When your newly woven yardage is taken off the loom, the process is not yet complete. Mistakes and broken ends must be corrected. After removing the yardage from the loom, I replace any broken warp ends. Using the same yarn as was used in the warp, I measure a replacement yarn the length of the finished warp. I tie this new thread to one end of the broken thread. Gently pulling on the broken end, the new replacement thread is pulled through the entire length of warp.
Skips are repaired by tying a contrasting colour of thread to the thread that needs correcting. Pull gently on this thread up to the place where the skip is. Then untie the warp thread from the contrasting colour. Using a darning needle, weave the warp thread through fixing the skip. Then retie the warp thread to the contrast thread and gently pull the warp thread back into place.
If this is yardage that will later be sewn, I zigzag stitch the edges to prevent fraying before fulling. If this is for a blanket, I finish the edges by twisting. Using a fringe twister can make this tedious process and easier one. Yardage must go through a process called fulling, that opens the fibers and changes the interwoven threads into fabric.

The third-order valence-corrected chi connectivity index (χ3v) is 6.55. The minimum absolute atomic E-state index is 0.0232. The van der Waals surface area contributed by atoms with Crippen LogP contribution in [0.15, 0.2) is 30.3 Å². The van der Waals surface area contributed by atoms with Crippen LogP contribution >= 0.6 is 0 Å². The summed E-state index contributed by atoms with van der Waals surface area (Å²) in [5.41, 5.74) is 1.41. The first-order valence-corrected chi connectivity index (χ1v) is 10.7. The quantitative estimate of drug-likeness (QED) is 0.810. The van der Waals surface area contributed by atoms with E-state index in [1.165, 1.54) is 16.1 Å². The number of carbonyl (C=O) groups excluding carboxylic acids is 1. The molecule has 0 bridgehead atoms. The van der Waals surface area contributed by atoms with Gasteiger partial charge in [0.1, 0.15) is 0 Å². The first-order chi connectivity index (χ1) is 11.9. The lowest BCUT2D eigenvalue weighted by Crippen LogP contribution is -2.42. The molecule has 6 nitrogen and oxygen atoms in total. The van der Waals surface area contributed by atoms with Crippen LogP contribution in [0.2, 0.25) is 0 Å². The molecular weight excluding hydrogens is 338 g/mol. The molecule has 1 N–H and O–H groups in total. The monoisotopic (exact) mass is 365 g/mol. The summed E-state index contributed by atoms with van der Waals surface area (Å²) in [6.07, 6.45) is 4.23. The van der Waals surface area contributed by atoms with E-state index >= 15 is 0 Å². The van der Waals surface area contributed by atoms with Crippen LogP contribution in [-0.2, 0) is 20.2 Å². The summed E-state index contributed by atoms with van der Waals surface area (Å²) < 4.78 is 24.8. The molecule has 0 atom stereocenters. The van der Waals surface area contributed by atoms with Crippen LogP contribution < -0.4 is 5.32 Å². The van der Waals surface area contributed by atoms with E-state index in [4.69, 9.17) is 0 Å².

Different fulling techniques are used for different fibers. Laura Fry specializes in wet finishing and offers workshops about weave structures, warp and weft effects, and how shrinkage and take up differences affect the finished cloth.
Have you woven a wool blanket and aren’t sure how to finish it? The process for fulling yardage or wool blankets is described.
How to Wash a Wool Blanket
How to Wash Fleece
How to Make a Twisted Fringe
Sewing Tips for Handwovens
Here is some how-to advice for sewing with your handwoven fabrics.